Cardigan Bay is one of the most beautiful coastlines in Wales. Its many beaches extend from the epic sand dunes of Aberdovey and Borth in the north to the idyllic beaches of Llangrannog and New Quay, along Cardigan bay’s southern shores. With so much to see and do, we’ve put together a list of our five favourite places to stay so that you can enjoy this beautiful area even more!
If you're looking to stay in a cosy coastal village, Llangrannog is the perfect choice. Located in the southern portion of Cardigan Bay's Welsh coast, nestled in a narrow valley through which the river Hawken flows out into Cardigan bay, Llangrannog is a popular tourist destination.
Llangrannog's main charm lies in its small-town atmosphere – it’s known by its frequent visitors as a tranquil and safe seaside holiday village, making it the perfect destination for a weekend escape.
A riverside town in west Wales, Cardigan is a popular tourist destination for its beaches, riverside walks and castle. As such, it’s a good base for exploring Cardigan Bay – the start of the Pembrokeshire coastal path is just five minutes away, as are the magnificent ruins of St Dogmael’s Abbey. Cardigan retains much of its historic charm – with a healthy blend of modern comforts such as shops, restaurants, and places to stay.
Cardigan Castle has stood guard over this part of Wales since Norman times; visit it today to learn more about its history or take one of many tours offered by guides at varying prices depending on which tour you choose!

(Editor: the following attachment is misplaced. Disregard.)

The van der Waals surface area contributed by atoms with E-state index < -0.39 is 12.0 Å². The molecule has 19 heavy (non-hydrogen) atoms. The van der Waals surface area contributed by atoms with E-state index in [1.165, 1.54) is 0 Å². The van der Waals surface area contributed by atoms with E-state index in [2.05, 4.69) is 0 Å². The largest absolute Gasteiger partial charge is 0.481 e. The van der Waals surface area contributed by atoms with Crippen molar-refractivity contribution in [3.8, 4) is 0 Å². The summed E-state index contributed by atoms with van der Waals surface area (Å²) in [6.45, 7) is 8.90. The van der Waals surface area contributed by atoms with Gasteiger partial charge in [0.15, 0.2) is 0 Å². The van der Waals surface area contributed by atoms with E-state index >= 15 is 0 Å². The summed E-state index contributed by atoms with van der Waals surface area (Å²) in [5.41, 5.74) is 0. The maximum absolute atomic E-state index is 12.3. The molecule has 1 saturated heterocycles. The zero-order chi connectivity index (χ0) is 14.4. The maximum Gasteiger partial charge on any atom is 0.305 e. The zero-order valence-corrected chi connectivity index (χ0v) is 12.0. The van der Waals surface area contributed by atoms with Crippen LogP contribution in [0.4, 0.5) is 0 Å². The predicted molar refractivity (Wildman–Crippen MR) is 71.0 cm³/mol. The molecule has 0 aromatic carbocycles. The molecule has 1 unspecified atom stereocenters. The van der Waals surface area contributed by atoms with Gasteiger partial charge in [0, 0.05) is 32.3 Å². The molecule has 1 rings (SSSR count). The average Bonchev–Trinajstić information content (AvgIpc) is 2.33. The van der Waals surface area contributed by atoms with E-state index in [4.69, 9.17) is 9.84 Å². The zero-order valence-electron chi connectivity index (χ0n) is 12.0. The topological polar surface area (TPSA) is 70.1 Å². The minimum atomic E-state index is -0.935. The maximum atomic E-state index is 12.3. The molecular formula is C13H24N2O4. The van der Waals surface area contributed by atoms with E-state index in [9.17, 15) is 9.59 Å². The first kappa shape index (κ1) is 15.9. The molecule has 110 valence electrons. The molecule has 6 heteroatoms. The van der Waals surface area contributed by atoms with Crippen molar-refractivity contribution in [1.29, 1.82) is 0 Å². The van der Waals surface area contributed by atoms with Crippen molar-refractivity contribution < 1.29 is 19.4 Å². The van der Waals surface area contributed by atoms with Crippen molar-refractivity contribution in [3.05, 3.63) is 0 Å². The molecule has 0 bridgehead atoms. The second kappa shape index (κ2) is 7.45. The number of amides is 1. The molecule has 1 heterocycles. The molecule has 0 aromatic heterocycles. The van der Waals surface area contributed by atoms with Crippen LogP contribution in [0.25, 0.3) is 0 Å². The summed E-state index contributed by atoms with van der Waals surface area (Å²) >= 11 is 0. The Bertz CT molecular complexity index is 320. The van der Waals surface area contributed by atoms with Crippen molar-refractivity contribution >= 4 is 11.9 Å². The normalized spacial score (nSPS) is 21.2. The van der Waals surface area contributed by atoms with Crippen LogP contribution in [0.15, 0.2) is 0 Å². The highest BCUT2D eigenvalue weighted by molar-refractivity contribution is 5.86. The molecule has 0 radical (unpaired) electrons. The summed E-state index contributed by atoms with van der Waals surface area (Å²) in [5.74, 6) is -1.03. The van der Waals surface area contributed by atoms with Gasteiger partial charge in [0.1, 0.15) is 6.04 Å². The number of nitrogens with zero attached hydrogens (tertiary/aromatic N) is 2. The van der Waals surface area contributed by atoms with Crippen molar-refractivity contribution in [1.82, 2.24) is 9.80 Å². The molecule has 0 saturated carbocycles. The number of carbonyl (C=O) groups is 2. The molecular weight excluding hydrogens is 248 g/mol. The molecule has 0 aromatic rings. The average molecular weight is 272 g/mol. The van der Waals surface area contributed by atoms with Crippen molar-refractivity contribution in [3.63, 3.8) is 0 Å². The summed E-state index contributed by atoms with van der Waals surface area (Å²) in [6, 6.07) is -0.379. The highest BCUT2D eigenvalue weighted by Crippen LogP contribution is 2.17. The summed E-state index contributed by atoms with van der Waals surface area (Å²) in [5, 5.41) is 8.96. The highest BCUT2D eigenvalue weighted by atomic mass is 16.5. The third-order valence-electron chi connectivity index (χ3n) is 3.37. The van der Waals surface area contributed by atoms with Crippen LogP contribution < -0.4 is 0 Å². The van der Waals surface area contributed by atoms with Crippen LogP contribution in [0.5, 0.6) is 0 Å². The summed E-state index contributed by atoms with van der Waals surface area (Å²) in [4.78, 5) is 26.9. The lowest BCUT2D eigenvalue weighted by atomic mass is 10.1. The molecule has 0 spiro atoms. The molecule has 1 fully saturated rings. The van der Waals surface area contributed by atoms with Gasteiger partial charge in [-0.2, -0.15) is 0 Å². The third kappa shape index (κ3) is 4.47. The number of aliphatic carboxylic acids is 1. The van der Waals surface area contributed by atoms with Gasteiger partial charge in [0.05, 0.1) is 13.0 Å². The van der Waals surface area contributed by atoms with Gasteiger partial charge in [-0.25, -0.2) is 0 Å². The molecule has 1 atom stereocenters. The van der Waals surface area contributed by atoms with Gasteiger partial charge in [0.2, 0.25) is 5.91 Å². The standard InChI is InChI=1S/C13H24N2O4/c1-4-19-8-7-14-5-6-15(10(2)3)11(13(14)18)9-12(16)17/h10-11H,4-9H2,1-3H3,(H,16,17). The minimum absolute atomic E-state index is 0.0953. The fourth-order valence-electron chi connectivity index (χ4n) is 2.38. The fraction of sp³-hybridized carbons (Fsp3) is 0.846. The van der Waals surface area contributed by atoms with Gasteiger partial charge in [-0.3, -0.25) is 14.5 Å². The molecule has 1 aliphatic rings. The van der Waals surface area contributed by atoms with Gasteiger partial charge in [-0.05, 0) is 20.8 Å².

New Quay is a small seaside town nestled on the southern coast of Cardigan Bay, and is just a short drive from Cardigan itself. The town is frequently voted as one of Wales’ top ten destinations for tourists due to its amazing beaches, surfing spots and beautiful surroundings.
Regarding accommodation, you have plenty of options, with a range of Holiday Caravans, holiday cottages, and B&Bs providing you with the perfect base from which to look over the blues waters of Cardigan Bay.
Aberystwyth is a beautiful Welsh seaside resort town, and it's a great place to visit if you want to enjoy the coastal scenery, take in the sights and sounds of the sea, and immerse yourself in Welsh culture.
In Aberystwyth, you can go for a walk along the Victorian promenade and watch the waves crash against the rocks below. You'll also likely see people fishing off the pier or taking pictures of the boats in the bay. You can also stroll through town and browse through shops selling local crafts or buy some fresh seafood at one of the many restaurants along the water, and it's just a short drive from some of the country's most beautiful mountains.
It's also home to the National Library of Wales, which houses over six million books and documents on Welsh history, culture, and language. If you want to learn more about these things while you're there, this is an excellent place to start!
If you're looking for something a little less academic, Aberystwyth also has plenty of museums and art galleries that might interest you. For example, there's the Maritime Museum which focuses on local maritime history (including shipbuilding), as well as exhibits about marine life and marine conservation efforts in Wales over the centuries.
Aberaeron is a small town in Ceredigion, Wales. Aberaeron is a popular tourist destination, and is situated along the coast, south of Aberystwyth and just north of New Quay.
It's the perfect place to visit if you're looking for a quiet getaway – upon arrival you be greeted by a variety of colourful houses, and a relaxing breeze from cardigan bay. The beach is where most tourists spend their time, but there are also plenty of hiking trails and other activities in the area. In fact, the town is situated right on the Wales coast path and the coastal way.
The town itself has a wide variety of shops, restaurants, and bars that are worth exploring during your stay. If you’re interested in wildlife spotting, Aberaeron is a great place to look for Wales’ famous bottlenose dolphins.